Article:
"That's part of what makes the 1,000 Genomes Project such a landmark study. It really does usher us into the age of personal genomics," Batzer said. "We've gone from taking more than a decade to sequence a genome to being able to sequence about 1,000 in just a few years, and for considerably less cost."
And the value of these projects is immense, since learning more about human genetic variability is inevitably tied to our understanding of disease susceptibility, inheritance and mutational processes, thus directly impacting human health.
According to Batzer, the full study will give more insight into the heredity of genomic traits, whether positive or negative. It will allow scientists to understand where parts of our genomes are changing, how fast and perhaps why. It will also offer the opportunity in the not-so-distant future for testing the genomic predisposition of passing on certain disorders to future generations to and to gain new insight into the genetic basis of these disorders.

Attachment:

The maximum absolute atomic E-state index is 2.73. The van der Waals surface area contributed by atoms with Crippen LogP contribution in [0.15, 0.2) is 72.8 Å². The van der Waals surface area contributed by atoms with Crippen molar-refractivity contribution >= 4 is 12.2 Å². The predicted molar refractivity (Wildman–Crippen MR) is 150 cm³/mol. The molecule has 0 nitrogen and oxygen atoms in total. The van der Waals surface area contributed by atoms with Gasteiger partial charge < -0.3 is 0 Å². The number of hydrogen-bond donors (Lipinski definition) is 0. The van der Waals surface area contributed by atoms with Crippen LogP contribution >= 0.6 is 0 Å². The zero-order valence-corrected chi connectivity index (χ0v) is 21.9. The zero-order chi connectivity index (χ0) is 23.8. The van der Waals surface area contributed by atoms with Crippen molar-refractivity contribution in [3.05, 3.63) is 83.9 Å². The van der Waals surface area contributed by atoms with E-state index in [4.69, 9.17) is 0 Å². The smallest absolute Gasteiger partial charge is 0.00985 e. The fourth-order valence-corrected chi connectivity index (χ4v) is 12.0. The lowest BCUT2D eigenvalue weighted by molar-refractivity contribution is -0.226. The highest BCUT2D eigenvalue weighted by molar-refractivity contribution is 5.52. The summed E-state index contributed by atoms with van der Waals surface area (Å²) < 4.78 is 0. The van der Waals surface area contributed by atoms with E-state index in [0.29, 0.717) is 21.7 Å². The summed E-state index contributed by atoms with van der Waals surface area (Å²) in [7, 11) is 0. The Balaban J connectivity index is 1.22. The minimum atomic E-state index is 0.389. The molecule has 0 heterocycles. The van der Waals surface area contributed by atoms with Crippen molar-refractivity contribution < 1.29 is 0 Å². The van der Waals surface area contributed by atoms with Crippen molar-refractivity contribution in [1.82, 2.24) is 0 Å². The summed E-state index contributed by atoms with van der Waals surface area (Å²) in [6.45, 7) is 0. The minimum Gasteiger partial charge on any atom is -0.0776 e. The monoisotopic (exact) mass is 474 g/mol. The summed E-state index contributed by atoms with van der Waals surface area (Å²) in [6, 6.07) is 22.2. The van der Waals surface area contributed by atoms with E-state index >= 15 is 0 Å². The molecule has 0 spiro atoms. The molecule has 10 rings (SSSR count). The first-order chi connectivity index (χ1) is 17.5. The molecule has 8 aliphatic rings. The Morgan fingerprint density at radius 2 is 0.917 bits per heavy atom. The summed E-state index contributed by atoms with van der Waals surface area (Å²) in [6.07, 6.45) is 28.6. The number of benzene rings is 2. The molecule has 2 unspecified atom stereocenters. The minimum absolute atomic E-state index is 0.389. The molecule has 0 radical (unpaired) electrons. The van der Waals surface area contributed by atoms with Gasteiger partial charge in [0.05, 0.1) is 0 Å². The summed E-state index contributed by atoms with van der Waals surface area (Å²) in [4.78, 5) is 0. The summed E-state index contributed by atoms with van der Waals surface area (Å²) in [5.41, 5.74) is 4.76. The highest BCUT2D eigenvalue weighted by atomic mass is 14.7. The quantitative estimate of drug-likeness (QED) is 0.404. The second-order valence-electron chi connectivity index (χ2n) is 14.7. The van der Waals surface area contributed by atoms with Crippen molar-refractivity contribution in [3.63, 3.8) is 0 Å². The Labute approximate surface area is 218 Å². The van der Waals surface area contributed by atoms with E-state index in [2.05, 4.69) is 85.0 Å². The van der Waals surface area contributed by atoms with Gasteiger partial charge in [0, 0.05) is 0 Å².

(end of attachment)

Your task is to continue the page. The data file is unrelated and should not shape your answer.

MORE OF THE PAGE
"Personal genomics? This was just a pipedream a few years ago," Batzer said. "Now, we're changing the ballgame. There are so many disorders that would be able to be diagnosed and impacted with this technology once it's completely developed."
The project involves several hundred scientists from all over the world. Simply coordinating research efforts was a significant undertaking.
"It's been a true pleasure to work with all these amazing scientists from around the world. Getting to know them and exchanging ideas while working on a project this big and this important is one of the highlights of my caree
|Contact: Ashley Berthelot|
Louisiana State University